Japan ousts ruling party
Economic slump drives landslide power shift
TOKYO – Breaking a half-century hammerlock of one-party rule in Japan, the opposition Democratic Party won a crushing election victory on Sunday with pledges to revive the country’s stalled economy and to steer a foreign-policy course less dependent on the United States.
But it was pent-up voter anger, not campaign promises, that halted 54 years of near-continuous dominance by the Liberal Democratic Party. The party had become a profoundly unpopular, but deeply entrenched, governing force that so feared it would be swept from power that it had put off a national election for nearly three years.
In a record landslide on a rainy day, voters awarded 308 seats in the powerful 480-seat lower house of parliament to a slightly left-of-center opposition party formed by disaffected LDP veterans. It is led by Yukio Hatoyama, 62, a Stanford-trained engineer who will probably be chosen prime minister in mid-September.
“I believe all the people were feeling a great rage against the current government,” Hatoyama said. “Everything starts now. We can finally do politics that the people are building their hopes on. My heart is too full for words.”
Japan was the postwar wonder that grew into the world’s second-largest economy. But it became enfeebled and directionless in the latter years of the LDP’s watch, with stagnant wages and sputtering growth, the worrying rise of the world’s oldest population and a monstrous government debt that will soon be double the gross national product. Unemployment set a record last week; the economy shrank for much of the past year at nearly twice the U.S. rate.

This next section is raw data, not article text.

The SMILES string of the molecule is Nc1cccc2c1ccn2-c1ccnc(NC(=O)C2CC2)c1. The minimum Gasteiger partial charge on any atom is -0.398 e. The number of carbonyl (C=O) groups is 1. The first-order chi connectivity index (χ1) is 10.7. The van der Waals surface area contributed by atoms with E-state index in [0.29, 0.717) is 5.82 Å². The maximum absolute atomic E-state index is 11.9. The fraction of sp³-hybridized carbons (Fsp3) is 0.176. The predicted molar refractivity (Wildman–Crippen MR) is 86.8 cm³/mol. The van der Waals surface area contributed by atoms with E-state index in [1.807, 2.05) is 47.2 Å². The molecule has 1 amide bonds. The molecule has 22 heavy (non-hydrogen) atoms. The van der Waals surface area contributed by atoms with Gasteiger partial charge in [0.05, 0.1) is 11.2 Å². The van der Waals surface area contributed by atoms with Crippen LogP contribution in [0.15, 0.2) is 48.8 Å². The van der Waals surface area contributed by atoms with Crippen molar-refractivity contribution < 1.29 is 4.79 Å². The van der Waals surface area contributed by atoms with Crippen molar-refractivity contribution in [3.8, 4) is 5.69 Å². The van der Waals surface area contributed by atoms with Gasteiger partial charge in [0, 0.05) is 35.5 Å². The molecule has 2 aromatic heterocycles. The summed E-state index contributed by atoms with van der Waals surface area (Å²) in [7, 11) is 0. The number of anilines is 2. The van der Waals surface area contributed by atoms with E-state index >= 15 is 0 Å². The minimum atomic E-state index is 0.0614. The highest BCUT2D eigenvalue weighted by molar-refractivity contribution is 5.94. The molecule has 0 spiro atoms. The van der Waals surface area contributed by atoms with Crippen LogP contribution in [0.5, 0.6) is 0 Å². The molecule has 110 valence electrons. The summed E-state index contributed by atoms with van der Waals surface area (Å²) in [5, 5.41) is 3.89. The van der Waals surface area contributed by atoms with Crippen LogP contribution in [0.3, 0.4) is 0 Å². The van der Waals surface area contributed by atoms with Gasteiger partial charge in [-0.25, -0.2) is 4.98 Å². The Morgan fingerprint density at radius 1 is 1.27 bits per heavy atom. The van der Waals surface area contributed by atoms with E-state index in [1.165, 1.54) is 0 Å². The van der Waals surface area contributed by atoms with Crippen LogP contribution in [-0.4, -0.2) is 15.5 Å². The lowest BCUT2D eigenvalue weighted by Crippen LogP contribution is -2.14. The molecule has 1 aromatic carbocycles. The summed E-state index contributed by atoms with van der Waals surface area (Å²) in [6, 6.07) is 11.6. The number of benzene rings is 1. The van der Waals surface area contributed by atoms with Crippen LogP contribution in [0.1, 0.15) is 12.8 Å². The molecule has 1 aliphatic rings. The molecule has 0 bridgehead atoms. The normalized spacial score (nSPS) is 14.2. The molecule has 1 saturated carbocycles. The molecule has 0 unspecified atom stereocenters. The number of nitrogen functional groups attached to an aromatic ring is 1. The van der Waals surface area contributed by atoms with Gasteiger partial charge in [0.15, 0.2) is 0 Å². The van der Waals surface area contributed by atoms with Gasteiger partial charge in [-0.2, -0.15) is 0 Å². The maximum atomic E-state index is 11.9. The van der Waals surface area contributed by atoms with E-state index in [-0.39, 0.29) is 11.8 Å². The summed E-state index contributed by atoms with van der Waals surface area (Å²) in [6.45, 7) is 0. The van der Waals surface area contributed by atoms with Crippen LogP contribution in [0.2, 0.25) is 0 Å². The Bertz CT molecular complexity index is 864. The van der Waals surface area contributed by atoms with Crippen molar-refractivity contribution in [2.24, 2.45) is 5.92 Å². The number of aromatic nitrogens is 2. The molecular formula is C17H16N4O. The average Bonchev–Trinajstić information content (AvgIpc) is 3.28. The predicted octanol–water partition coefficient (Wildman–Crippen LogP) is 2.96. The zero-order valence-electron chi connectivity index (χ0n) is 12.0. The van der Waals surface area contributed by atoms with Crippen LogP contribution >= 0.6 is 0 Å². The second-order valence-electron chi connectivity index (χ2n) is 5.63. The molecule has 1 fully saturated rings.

For these failings, voters seemed eager to punish the LDP and its unpopular leader, Prime Minister Taro Aso. Aso said today he would step down as head of the ruling party, the Associated Press reported.
Judging from polls and voter interviews, the opposition won not because of its attractive policies or charismatic leadership. “It is not really that I am voting for the Democratic Party,” said Atsushi Neriugawa, 49, owner of a consulting company, after voting in Tokyo. “I simply want power to change. If the Democratic Party happens to be no good, then I will revert back to LDP.”
Hatoyama said the party will meet today to form a coalition with two smaller parties. The coalition would give the Democratic Party and its allies more than a two-thirds majority in the lower house, enabling it to pass into law bills rejected by the upper house.
The election marked the first time in postwar Japan that an opposition party seized power with a majority in a national election.
The Democratic Party has pushed for greater independence for Japan from the United States, which has about 50,000 military personnel stationed here and is treaty-bound to defend the country from attack. But in recent weeks leaders have said they will not seek major foreign policy changes. Hatoyama said the U.S.-Japan alliance would “continue to be the cornerstone of Japanese diplomatic policy.”